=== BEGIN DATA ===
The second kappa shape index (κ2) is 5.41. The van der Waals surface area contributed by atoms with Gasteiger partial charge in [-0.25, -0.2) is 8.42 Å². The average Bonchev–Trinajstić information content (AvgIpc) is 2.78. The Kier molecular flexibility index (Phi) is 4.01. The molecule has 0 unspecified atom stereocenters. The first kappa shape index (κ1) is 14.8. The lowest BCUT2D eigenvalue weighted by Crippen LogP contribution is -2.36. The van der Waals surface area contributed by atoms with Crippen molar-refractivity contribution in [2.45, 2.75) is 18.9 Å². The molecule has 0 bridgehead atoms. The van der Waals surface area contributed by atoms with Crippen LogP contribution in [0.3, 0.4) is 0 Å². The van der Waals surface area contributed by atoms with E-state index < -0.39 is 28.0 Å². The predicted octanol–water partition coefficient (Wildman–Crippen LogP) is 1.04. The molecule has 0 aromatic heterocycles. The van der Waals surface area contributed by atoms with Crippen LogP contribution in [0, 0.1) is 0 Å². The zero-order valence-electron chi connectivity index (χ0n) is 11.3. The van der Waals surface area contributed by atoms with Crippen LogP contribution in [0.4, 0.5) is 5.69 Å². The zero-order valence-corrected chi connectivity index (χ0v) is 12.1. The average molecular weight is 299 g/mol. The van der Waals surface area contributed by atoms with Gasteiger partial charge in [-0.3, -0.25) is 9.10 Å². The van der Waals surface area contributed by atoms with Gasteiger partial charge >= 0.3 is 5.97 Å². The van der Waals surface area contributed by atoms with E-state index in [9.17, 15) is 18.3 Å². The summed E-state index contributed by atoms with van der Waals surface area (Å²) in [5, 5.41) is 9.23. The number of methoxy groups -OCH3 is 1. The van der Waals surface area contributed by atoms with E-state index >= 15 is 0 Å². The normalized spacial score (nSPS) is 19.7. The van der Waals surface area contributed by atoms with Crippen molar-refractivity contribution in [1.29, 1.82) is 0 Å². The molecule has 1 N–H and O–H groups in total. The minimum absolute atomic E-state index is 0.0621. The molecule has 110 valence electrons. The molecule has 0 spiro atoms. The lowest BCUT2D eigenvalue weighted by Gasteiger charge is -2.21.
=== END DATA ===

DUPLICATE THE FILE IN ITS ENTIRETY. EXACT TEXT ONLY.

The second kappa shape index (κ2) is 5.41. The van der Waals surface area contributed by atoms with Gasteiger partial charge in [-0.25, -0.2) is 8.42 Å². The average Bonchev–Trinajstić information content (AvgIpc) is 2.78. The Kier molecular flexibility index (Phi) is 4.01. The molecule has 0 unspecified atom stereocenters. The first kappa shape index (κ1) is 14.8. The lowest BCUT2D eigenvalue weighted by Crippen LogP contribution is -2.36. The van der Waals surface area contributed by atoms with Crippen molar-refractivity contribution in [2.45, 2.75) is 18.9 Å². The molecule has 0 bridgehead atoms. The van der Waals surface area contributed by atoms with Crippen LogP contribution in [0.3, 0.4) is 0 Å². The van der Waals surface area contributed by atoms with E-state index < -0.39 is 28.0 Å². The predicted octanol–water partition coefficient (Wildman–Crippen LogP) is 1.04. The molecule has 0 aromatic heterocycles. The van der Waals surface area contributed by atoms with Crippen LogP contribution in [0, 0.1) is 0 Å². The zero-order valence-electron chi connectivity index (χ0n) is 11.3. The van der Waals surface area contributed by atoms with Crippen LogP contribution in [0.4, 0.5) is 5.69 Å². The zero-order valence-corrected chi connectivity index (χ0v) is 12.1. The average molecular weight is 299 g/mol. The van der Waals surface area contributed by atoms with Gasteiger partial charge in [-0.3, -0.25) is 9.10 Å². The van der Waals surface area contributed by atoms with Gasteiger partial charge >= 0.3 is 5.97 Å². The van der Waals surface area contributed by atoms with E-state index in [9.17, 15) is 18.3 Å². The summed E-state index contributed by atoms with van der Waals surface area (Å²) in [5, 5.41) is 9.23. The number of methoxy groups -OCH3 is 1. The van der Waals surface area contributed by atoms with E-state index >= 15 is 0 Å². The normalized spacial score (nSPS) is 19.7. The van der Waals surface area contributed by atoms with Crippen molar-refractivity contribution in [1.29, 1.82) is 0 Å². The molecule has 1 N–H and O–H groups in total. The minimum absolute atomic E-state index is 0.0621. The molecule has 110 valence electrons. The molecule has 0 spiro atoms. The lowest BCUT2D eigenvalue weighted by Gasteiger charge is -2.21.